The Reading Spree: Indian Women Writing in English

November is done. Unseasonal rains are behind us. Hopefully some coolness and not smog will descend over the city.

As mentioned last month in my October Yellow Book Cover Month Reading Spree post, I had decided to read Indian Women Writers in English.

It was absolute fun to be vicariously traveling from one place to the other through these books, to exploring thoughts and mindsets of varying female protagonists as they face their everyday battles.

So here are the books that made it to my list:


  1. Sunlight on a Broken Column by Attia Hossain: This is a record third time I am reading this book. The only reason I picked this book again was because I wanted to do a comparison with Khadija Mastur’s The Women’s Courtyard. I don’t think I generally re read books except of course the Harry Potter series but I only did that when I was in school! This novel is a great study of the Nawabi culture of Lucknow and her family seen from the eyes of Laila.
  2. Daura by Anukriti Upadhyay: This is the only book in this list that has a main male protagonist. Daura was a brilliant fusion of reality and folklore showing the deep hold it has over the people in a place in Rajasthan, where the novel is set.
  3. The Hussaini Alam House by Huma R. Kidwai: Set in the old city of Hyderabad, this novel is similar to Sunlight on a Broken Column and The Women’s Courtyard in terms of the female protagonists, similar story lines of decline in culture and fortunes and a love for their respective houses and families.
  4. Talking of Muskaan by Himanjali Sarkar: This is a breezy read but though short, it makes for a powerful punch! The protagonist Muskaan is seen through the eyes of her friends and they are the ones narrating the events of the previous five months that have led Muskaan to where she is. A great YA book to broach topics of homosexuality and bullying with your kids.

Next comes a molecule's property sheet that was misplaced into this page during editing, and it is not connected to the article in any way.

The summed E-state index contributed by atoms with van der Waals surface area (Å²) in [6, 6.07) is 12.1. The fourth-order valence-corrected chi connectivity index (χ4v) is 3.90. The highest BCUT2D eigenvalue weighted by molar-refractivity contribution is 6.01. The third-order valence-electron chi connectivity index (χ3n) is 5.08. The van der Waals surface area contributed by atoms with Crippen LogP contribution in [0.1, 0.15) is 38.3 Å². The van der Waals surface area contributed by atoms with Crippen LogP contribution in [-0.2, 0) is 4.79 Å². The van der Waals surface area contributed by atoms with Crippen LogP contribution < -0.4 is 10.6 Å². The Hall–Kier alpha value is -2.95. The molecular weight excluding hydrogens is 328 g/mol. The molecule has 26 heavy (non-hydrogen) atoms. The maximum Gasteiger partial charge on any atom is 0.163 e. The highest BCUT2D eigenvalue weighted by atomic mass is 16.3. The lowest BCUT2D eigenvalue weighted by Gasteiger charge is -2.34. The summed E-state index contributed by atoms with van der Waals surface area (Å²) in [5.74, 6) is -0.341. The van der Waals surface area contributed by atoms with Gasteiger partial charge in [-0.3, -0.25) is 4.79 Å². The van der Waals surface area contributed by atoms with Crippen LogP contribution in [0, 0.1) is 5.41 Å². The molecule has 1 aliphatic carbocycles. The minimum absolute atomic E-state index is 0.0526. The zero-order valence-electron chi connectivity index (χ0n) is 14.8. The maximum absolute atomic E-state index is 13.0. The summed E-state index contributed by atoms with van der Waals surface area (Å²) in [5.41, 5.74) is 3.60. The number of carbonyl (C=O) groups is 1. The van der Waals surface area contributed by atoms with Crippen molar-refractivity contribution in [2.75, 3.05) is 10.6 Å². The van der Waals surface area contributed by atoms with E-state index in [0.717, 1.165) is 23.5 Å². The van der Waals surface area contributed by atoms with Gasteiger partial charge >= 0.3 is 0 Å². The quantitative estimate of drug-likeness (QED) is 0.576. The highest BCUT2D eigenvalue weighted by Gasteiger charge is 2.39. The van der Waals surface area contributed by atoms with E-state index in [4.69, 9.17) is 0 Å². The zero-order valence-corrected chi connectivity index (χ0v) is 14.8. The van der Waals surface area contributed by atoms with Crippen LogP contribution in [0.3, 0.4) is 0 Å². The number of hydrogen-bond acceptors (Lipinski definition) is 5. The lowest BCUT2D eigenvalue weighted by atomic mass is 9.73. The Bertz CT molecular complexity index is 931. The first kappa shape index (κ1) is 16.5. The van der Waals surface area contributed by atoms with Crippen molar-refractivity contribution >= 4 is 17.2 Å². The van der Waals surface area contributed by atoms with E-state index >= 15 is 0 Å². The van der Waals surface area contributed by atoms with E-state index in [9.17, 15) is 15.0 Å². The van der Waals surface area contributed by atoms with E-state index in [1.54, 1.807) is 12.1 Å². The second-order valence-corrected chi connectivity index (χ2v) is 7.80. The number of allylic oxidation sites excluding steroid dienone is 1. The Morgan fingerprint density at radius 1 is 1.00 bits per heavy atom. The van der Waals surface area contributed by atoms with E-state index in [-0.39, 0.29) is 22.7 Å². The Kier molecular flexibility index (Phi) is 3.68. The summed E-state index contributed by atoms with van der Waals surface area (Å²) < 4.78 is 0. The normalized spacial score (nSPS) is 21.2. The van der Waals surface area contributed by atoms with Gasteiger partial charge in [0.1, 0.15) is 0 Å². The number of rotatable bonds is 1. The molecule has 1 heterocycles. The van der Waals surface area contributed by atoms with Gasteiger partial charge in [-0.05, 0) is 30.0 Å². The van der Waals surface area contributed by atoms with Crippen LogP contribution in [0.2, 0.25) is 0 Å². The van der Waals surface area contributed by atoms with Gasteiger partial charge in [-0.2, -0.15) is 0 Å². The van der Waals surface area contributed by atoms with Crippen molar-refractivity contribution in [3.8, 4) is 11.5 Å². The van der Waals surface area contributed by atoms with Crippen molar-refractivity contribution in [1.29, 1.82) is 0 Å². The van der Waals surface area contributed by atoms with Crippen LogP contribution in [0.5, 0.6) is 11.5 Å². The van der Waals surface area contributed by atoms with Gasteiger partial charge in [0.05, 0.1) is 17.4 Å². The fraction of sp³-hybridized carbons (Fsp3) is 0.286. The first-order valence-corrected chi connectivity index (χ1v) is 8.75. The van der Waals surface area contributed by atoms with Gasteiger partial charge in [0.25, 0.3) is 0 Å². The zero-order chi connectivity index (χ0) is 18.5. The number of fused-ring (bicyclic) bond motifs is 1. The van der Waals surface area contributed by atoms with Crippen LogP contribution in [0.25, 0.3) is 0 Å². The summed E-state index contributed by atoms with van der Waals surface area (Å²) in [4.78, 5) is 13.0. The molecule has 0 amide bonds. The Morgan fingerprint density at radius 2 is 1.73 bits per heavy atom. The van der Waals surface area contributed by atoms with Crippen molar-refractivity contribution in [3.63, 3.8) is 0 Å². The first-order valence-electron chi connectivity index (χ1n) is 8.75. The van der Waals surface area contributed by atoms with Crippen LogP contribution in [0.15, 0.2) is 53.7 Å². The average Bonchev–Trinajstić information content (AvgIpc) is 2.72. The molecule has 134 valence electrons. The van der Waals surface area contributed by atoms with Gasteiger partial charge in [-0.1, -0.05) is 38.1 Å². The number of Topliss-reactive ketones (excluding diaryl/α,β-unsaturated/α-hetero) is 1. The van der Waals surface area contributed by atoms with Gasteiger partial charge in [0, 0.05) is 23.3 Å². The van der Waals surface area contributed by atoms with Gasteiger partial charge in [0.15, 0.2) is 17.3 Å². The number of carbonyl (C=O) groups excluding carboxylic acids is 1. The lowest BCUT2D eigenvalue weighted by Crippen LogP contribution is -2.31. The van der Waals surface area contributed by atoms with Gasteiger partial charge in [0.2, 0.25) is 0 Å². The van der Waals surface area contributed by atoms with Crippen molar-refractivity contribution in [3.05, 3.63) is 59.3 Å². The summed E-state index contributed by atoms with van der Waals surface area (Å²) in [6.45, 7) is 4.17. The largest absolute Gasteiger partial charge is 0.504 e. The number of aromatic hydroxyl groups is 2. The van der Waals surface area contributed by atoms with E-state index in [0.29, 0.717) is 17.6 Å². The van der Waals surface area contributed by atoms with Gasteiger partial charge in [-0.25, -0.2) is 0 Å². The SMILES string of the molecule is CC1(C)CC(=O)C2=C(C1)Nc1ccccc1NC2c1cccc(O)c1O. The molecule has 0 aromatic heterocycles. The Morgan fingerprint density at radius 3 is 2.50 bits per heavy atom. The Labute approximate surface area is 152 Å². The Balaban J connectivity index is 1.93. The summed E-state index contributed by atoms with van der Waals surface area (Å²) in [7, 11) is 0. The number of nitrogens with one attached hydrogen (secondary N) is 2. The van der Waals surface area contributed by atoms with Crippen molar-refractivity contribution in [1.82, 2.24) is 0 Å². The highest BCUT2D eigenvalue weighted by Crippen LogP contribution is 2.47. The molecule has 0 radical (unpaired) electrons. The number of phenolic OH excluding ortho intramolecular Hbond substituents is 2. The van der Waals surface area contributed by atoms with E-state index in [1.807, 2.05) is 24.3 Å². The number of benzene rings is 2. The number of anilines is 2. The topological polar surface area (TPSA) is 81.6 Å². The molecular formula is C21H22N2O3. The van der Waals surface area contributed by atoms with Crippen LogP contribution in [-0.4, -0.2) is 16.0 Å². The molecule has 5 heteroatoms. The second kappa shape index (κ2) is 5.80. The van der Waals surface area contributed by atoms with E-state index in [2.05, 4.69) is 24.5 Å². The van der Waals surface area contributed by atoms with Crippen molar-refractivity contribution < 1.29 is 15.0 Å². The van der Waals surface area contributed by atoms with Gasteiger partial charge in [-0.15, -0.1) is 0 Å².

5. Nectar in a Sieve by Kamala Markandaya: Considered a classic of Modern Indian literature, Nectar in a Sieve, is a heartbreaking story of a farmer’s family told from the point of view of the wife, Rukmani. It tells us of the hardships they face such as nature’s fury or the landlord’s demands. Despite their suffering, the land, its fertile soil and rich greenery calls out to them.

So in November, I have travelled great distances from Lucknow to Rajasthan, to Hyderabad and then deeper south to its villages. All in books and without spending a penny!

Next month, the last month of 2019, is going to be devoted to reading books/stories written in Hindi. Last year in 2018, I had decided to read more vernacular literature from India. I have not been able to keep that promise, even though I did start on reading short stories by Chughtai in the original, I was unable to finish it.

So, the last month is my one hope to fulfill that promise because now I also have some time to spare and would be nice to read in such a relaxing mood!

Stay tuned for next month, on 31st December, to read about the books that made it to my list!

Related Posts:

October Yellow Book Cover Month Reading Spree

Sunlight on a Broken Column

Top 5: Indian novels that merge folktales and fiction!

The Reading Spree: January 2019 was Female Writers Month

One thought on “The Reading Spree: Indian Women Writing in English

  1. Pingback: Looking Back and Ahead: 2019 Highlights! | The Book Cafe!

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